Why do this problem?
This problem gives a rather unusual take on two-dimensional
representations of three-dimensional shapes. It is based on the
artwork of Bridget Riley, so could provide an excellent
opportunity for forging cross-curricular links with Art and Design
Recreating the three-dimensional object as a two-dimensional
image provides a totally non-routine application of trigonometrical
calculations in a very creative context.
If images of Bridget Riley's work can be found, a nice
starting point would be to share these with the class, particularly
"Movement in Squares" (1961) which provided the inspiration for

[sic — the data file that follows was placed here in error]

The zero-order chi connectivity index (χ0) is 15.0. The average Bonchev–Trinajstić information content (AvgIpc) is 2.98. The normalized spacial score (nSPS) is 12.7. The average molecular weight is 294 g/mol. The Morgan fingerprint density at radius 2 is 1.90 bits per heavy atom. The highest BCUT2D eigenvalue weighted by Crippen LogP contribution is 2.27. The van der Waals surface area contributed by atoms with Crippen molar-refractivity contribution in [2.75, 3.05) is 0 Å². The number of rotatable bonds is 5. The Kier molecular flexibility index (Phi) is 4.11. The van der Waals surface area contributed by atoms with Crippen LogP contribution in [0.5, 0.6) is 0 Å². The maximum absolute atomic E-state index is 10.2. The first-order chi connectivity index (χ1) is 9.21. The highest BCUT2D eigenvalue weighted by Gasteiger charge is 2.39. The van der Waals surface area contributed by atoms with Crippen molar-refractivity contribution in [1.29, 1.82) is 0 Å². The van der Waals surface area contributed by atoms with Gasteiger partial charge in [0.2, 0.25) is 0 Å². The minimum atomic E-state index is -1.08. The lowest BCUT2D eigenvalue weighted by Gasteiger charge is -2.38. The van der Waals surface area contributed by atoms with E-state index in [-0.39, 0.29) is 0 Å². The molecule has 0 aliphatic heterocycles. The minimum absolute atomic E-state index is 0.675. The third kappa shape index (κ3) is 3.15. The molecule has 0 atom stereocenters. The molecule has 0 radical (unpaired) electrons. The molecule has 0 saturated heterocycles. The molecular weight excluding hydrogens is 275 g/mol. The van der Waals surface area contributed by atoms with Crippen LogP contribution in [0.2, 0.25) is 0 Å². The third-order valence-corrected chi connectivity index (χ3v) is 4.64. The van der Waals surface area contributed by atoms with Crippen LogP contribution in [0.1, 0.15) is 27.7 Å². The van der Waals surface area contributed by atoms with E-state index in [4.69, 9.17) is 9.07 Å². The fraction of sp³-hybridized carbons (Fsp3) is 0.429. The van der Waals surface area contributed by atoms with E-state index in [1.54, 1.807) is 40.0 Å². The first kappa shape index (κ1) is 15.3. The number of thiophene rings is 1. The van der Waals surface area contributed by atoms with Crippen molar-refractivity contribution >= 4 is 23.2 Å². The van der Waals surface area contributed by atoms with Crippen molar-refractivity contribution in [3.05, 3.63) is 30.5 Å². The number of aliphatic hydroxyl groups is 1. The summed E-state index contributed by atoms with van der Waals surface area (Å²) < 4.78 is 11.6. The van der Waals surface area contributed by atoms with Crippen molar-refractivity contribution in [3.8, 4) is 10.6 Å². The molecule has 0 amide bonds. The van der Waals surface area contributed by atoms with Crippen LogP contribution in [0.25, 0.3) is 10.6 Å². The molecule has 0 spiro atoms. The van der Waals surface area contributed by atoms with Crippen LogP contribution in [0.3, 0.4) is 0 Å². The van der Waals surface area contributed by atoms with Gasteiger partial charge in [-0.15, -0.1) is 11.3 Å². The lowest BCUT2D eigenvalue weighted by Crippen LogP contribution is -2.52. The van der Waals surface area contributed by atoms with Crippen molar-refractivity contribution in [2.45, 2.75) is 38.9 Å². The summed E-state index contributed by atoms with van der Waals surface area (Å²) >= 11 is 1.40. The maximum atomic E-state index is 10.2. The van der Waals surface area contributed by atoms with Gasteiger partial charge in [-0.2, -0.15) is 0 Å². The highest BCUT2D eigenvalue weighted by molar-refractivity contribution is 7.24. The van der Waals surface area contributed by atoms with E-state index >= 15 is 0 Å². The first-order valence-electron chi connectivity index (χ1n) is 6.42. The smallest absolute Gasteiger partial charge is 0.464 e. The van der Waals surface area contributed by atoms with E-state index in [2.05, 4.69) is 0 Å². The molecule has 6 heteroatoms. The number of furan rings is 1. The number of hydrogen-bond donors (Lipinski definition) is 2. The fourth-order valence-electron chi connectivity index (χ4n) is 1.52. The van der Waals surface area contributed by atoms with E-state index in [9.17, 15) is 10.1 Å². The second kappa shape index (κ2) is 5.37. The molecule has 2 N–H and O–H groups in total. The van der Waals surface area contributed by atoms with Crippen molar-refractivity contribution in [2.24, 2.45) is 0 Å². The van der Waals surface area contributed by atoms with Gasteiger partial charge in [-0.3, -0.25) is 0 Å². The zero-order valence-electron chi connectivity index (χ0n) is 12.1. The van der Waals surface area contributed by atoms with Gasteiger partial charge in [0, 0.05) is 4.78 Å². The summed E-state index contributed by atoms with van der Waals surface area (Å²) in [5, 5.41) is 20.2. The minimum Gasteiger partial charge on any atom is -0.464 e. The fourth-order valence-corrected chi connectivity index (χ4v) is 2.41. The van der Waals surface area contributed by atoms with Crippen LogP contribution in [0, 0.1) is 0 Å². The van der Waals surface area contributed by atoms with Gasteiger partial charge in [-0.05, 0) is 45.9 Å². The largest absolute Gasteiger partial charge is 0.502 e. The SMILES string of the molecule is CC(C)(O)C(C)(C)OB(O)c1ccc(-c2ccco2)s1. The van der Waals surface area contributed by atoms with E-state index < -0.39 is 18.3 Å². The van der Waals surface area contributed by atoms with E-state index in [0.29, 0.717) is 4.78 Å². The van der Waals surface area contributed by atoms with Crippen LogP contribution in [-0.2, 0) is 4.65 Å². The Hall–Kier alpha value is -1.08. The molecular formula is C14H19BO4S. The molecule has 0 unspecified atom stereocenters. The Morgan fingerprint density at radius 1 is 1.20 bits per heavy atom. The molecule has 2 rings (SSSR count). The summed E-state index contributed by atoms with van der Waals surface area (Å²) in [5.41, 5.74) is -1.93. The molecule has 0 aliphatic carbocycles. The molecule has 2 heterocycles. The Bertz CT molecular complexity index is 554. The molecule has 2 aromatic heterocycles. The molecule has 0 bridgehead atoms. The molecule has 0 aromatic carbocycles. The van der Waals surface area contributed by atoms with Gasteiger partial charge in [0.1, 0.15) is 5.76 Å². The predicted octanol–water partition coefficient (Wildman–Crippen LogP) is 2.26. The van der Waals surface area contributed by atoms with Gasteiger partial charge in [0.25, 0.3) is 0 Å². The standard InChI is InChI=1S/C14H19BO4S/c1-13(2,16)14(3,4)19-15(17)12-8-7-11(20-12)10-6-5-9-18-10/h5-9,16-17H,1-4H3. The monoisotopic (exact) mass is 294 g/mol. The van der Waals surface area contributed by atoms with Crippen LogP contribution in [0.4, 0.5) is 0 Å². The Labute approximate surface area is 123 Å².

Explain that the task is to create in two dimensions an image
that appears to show two cylinders, like the photo in the problem.
Give learners time to discuss in pairs or small groups ways that
they could do this, and then share these as a class. The image at
the bottom of the problem could be used to prompt a trigonometrical
or scale drawing approach.
Once learners have devised a way to work out the measurements
needed to create the image, allow plenty of time to actually make
the images - an excellent opportunity for a classroom
How do the squares appear to change as the paper curves
How can we calculate the changing widths of the squares?
Investigate creating images based on other curves, such
as a sphere, or a parabola.
Do you think Bridget Riley's "Movement in Squares" is based on
cylinders? Make sure you can support your answer mathematically!
Offer learners the image showing the view from above the cylinder
at an early stage.